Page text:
Showing 4 results
Richard Pierce, Jr. | November 11, 2021
Effective climate change mitigation depends critically on the ability to substitute electricity for gasoline as the primary transportation fuel and to substitute carbon-free fuels for fossil fuels as the country’s primary source of electricity. But the nation’s electricity transmission grid is woefully inadequate to accomplish these important tasks, and the U.S. regulatory system renders it impossible for regulators and clean energy advocates to implement the necessary expansion of grid capacity. Most sources of carbon-free electricity are located a long distance away from the places where most people live and work. Studies indicate that the United States can provide carbon-free electricity to major population centers only by adding transmission lines to the grid.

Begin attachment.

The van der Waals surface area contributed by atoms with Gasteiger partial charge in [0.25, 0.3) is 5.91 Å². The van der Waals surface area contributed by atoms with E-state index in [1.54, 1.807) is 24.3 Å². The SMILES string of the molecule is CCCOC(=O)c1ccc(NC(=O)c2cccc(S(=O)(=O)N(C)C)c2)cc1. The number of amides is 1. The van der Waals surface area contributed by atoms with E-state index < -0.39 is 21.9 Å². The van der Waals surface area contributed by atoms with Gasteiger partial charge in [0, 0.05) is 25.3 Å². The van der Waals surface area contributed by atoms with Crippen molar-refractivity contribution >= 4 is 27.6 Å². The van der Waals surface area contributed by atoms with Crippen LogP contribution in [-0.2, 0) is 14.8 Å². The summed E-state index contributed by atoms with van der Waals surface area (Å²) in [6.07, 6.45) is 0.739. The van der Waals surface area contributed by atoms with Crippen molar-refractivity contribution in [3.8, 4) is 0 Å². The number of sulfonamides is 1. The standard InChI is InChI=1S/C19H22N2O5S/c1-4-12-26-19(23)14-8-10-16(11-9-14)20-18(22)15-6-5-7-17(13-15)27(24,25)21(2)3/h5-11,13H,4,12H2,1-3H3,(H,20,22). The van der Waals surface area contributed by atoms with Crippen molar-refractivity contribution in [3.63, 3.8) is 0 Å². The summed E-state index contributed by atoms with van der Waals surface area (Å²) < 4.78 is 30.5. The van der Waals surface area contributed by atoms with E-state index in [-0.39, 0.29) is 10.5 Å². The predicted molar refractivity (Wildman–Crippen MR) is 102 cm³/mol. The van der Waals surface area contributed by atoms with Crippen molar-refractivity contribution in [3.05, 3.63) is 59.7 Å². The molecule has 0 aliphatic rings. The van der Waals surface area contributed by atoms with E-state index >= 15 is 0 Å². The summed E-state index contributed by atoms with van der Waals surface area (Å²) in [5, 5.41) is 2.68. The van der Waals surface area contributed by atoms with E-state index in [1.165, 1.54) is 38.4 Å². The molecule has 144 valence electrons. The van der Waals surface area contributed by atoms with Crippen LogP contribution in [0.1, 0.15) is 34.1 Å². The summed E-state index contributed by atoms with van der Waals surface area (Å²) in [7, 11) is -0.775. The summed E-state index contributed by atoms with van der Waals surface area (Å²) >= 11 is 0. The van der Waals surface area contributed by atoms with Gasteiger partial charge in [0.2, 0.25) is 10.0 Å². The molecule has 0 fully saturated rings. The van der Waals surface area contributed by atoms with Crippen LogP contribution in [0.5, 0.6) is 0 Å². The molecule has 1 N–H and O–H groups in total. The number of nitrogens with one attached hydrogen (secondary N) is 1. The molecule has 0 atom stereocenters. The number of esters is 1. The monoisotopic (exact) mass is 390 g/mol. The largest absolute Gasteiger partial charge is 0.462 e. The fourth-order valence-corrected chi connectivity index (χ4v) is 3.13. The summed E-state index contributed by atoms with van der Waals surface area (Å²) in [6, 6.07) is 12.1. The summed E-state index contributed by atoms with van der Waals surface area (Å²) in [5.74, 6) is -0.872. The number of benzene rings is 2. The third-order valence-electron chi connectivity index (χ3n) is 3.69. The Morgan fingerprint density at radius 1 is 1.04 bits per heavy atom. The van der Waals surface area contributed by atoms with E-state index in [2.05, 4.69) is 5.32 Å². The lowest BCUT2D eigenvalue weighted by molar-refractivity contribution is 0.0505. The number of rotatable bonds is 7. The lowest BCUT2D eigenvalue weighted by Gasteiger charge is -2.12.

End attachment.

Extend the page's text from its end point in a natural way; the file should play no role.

Richard Pierce, Jr. | June 10, 2015
Editor’s Note: This is the second of two posts. Yesterday’s examined the need for a carbon tax as a way to reduce carbon emissions. Real-time pricing of electricity is a logical complement to a carbon tax. Economists are fond of saying: “First, get the price right.” What they mean is, if we can take the […]
Richard Pierce, Jr. | June 9, 2015
Editor’s Note: This is the first of two posts on market-based approaches to reducing carbon emissions. Today’s focuses on a carbon tax; tomorrow’s on real-time pricing of electricity. There is a broad consensus among economists that we will not be able to mitigate climate change efficiently and effectively unless we place a price on carbon. […]
Richard Pierce, Jr. | December 12, 2009